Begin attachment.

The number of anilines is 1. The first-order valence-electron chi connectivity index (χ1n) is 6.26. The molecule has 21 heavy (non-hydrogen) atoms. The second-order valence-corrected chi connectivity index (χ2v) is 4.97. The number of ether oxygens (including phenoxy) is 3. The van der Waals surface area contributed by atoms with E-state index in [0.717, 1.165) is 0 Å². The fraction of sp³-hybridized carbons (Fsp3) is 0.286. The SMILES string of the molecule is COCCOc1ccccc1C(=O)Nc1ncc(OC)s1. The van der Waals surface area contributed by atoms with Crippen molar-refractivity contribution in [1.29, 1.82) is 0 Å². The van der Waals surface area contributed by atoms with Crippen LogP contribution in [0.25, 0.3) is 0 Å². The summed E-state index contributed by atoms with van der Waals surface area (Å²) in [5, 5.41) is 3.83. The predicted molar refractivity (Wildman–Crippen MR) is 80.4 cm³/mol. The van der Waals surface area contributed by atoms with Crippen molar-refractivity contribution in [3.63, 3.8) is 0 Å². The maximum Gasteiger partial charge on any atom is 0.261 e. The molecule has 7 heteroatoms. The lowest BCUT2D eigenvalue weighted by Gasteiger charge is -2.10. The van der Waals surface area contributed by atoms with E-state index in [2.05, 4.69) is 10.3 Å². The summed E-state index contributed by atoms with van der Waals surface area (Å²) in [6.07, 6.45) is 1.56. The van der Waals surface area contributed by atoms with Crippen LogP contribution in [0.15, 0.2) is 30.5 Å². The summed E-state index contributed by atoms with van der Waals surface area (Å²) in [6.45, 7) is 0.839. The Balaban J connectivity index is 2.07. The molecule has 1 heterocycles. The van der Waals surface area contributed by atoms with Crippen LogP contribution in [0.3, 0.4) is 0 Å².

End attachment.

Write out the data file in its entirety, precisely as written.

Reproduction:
The number of anilines is 1. The first-order valence-electron chi connectivity index (χ1n) is 6.26. The molecule has 21 heavy (non-hydrogen) atoms. The second-order valence-corrected chi connectivity index (χ2v) is 4.97. The number of ether oxygens (including phenoxy) is 3. The van der Waals surface area contributed by atoms with E-state index in [0.717, 1.165) is 0 Å². The fraction of sp³-hybridized carbons (Fsp3) is 0.286. The SMILES string of the molecule is COCCOc1ccccc1C(=O)Nc1ncc(OC)s1. The van der Waals surface area contributed by atoms with Crippen molar-refractivity contribution in [1.29, 1.82) is 0 Å². The van der Waals surface area contributed by atoms with Crippen LogP contribution in [0.25, 0.3) is 0 Å². The summed E-state index contributed by atoms with van der Waals surface area (Å²) in [5, 5.41) is 3.83. The predicted molar refractivity (Wildman–Crippen MR) is 80.4 cm³/mol. The van der Waals surface area contributed by atoms with Crippen molar-refractivity contribution in [3.63, 3.8) is 0 Å². The maximum Gasteiger partial charge on any atom is 0.261 e. The molecule has 7 heteroatoms. The lowest BCUT2D eigenvalue weighted by Gasteiger charge is -2.10. The van der Waals surface area contributed by atoms with E-state index in [2.05, 4.69) is 10.3 Å². The summed E-state index contributed by atoms with van der Waals surface area (Å²) in [6.07, 6.45) is 1.56. The van der Waals surface area contributed by atoms with Crippen LogP contribution in [0.15, 0.2) is 30.5 Å². The summed E-state index contributed by atoms with van der Waals surface area (Å²) in [6.45, 7) is 0.839. The Balaban J connectivity index is 2.07. The molecule has 1 heterocycles. The van der Waals surface area contributed by atoms with Crippen LogP contribution in [0.3, 0.4) is 0 Å².